On the other hand, commercial pet food contains ingredients that pets are allergic to. There are dogs that cannot tolerate corn or grain in their food, for example.

And of course, the corn or grain-free commercial foods are more expensive. That's another issue in itself!

For more information about raw diets, check out the Food and Drug Administration’s website,, and search for “raw pet food.” For more information about the Delta Society’s position statement, see and search for “raw food.” For the American Veterinary Medical Association’s information links on food safety, go to

Adapted from:

Should You Supplement Your Dog's Diet?
As a general rule, before supplementing your dog's diet, you should discuss with your veterinarian the available evidence or recommendations supporting the use of nutriceuticals and dietary supplements. Be certain to avoid high levels of supplementation of any single nutrient unless you're certain that it's safe and won't interfere with any other medications your pet may be taking.
Supplements fall into two general and very large categories: vitamin and mineral supplements and nutriceuticals. Nutriceuticals are nutrient supplements given to obtain a pharmacologic (drug-like) effect or to prevent a specific disease. The overall benefit of vitamin and mineral supplements is hotly debated. According to most feeding studies of healthy dogs, dogs that eat an appropriate balanced diet do not need supplements. Nevertheless, many of us take dietary supplements ourselves and wish to provide our pets with the same potential benefits.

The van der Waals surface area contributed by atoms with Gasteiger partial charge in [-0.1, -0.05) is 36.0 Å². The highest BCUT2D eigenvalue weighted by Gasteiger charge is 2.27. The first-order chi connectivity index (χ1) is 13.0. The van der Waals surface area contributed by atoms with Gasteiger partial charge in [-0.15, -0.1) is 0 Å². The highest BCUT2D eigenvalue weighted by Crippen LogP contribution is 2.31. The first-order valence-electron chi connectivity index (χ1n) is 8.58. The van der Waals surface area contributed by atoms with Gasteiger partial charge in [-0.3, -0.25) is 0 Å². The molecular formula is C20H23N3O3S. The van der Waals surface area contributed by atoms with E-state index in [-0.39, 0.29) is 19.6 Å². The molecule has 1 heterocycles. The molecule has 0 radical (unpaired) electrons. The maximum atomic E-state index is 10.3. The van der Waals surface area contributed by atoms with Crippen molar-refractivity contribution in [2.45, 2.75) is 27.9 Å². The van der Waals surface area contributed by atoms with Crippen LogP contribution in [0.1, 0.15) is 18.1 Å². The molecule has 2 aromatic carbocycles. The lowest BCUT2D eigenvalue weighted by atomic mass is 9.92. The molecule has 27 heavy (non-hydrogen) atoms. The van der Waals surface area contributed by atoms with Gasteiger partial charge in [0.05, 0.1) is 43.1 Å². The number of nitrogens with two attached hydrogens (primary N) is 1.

Of course, dietary supplements can also be dangerous. Excessive supplementation with calcium salts, for example, can lead to significant bone diseases in growing dogs. Vitamin D supplementation can lead to harmful elevations of the blood calcium and damage to the kidneys. Nutriceuticals fall into a different category since they are used to either prevent or treat specific diseases. Examples include: taurine (an amino acid essential to cats) and Cosequin (a protein complex of possible benefit in joint health). There are others, such as L-carnitine (sometimes used for heart